The Knight in the Tiger’s Skin Image

The Knight in the Tiger’s Skin

By Alan Ng | October 8, 2022

We’ve talked a lot lately about the general thirst for telling new stories and how Hollywood continues to rehash the same plot over and over again. As an alternative, consider writer-director Mira Davitaia’s The Knight in the Tiger’s Skin, a 12th-century Georgian tale from poet Shota Rustaveli.

The Knight in the Tiger’s Skin is the story of the young Indian Prince Tariel (Giviko Baratashvili). Tariel is a great general on the field, and from afar, he has captured the heart of Princess Nestan (Manika Asatiani). Though in their first meeting, the lovebirds were tongue-tied, the pair would soon profess their love for one another.

Meanwhile, to maintain peace, the King pledged his daughter Nestan to a neighboring kingdom’s prince in marriage. Nestan is distraught that she is being married off, as Tariel just sits there and watches it happen. Then, in a moment of rage, Tariel murders Nestan’s intended prince resulting in her being exiled and cut off from the world, while he is forced to flee into the wilderness to escape the King’s justice. For his love for Nestan, Tariel dresses in tiger skin as a reminder of her beauty.

“In a moment of rage, Tariel murders Nestan’s intended prince resulting in her being exiled…”

First, when you don’t have a big studio throwing cash at you, you must become resourceful to tell such an epic tale of The Knight in the Tiger’s Skin. Though filmmaker Davitaia shot his film with actors on a set, he then digitally converted the footage to an animated feature using a rotoscope filter and intentionally reduced the film’s frame rate. Now the director is able to transform his simple set into an ornate palace, take his adventure to exotic locations, and transport us back in time on a reasonable budget.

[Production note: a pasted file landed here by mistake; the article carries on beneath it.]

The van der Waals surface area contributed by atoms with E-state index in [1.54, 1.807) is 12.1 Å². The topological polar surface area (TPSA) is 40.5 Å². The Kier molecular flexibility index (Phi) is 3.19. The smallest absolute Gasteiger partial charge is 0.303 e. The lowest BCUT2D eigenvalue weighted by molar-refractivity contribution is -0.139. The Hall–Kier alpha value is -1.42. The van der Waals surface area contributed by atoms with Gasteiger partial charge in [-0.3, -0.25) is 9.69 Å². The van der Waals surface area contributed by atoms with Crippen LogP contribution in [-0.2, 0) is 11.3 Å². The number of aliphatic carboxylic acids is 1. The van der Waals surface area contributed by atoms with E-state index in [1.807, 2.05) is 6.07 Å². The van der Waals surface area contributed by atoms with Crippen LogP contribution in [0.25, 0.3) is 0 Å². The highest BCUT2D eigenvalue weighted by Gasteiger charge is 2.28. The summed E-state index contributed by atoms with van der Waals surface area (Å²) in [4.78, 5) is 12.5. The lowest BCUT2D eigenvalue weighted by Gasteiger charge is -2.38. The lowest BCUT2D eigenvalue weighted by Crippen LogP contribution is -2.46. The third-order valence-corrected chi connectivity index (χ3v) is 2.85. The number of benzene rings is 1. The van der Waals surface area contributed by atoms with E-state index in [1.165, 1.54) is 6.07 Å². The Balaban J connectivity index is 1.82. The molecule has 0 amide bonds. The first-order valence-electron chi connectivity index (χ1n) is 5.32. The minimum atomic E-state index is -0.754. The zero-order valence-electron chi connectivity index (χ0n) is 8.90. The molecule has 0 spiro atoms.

Even with the rotoscoping, The Knight in the Tiger’s Skin feels like an animated feature, both good and bad. I will also admit that I’m applying very U.S. standards to a foreign film, which may feel unfair. Running at 112 minutes, the pacing is plodding. The dialogue needed to be streamlined, removing innocuous exposition, and the transition to the murder and its aftermath could move more quickly. The dialogue translation also leaves a lot to desire as it comes off as sounding very fairytale romance.

Again, I’m applying local standards to an international film. Though slow-paced, the storytelling is on par with legends of old from that region. Also, I need to applaud the independent spirit of filmmaking from Mira Davitaia. Making a period film with a low budget is difficult, but the results here are miraculous.

Ultimately, The Knight in the Tiger’s Skin gets a mixed recommendation from me. However, for lovers of international film and those fascinated with other cultures and their stories, this animated adventure will satiate your curiosity and be a welcome alternative to Hollywood’s content factory.

The Knight in the Tiger’s Skin is currently screening at the Laemmle Theater.

The Knight in the Tiger's Skin (2022)

Directed and Written: Mirza Davitaia

Starring: Giviko Baratashvili, Manika Asatiani, etc.

Movie score: 6/10

The Knight in the Tiger's Skin Image

"…able to transform his simple set into an ornate palace, take his adventure to exotic locations, and transport us back in time..."

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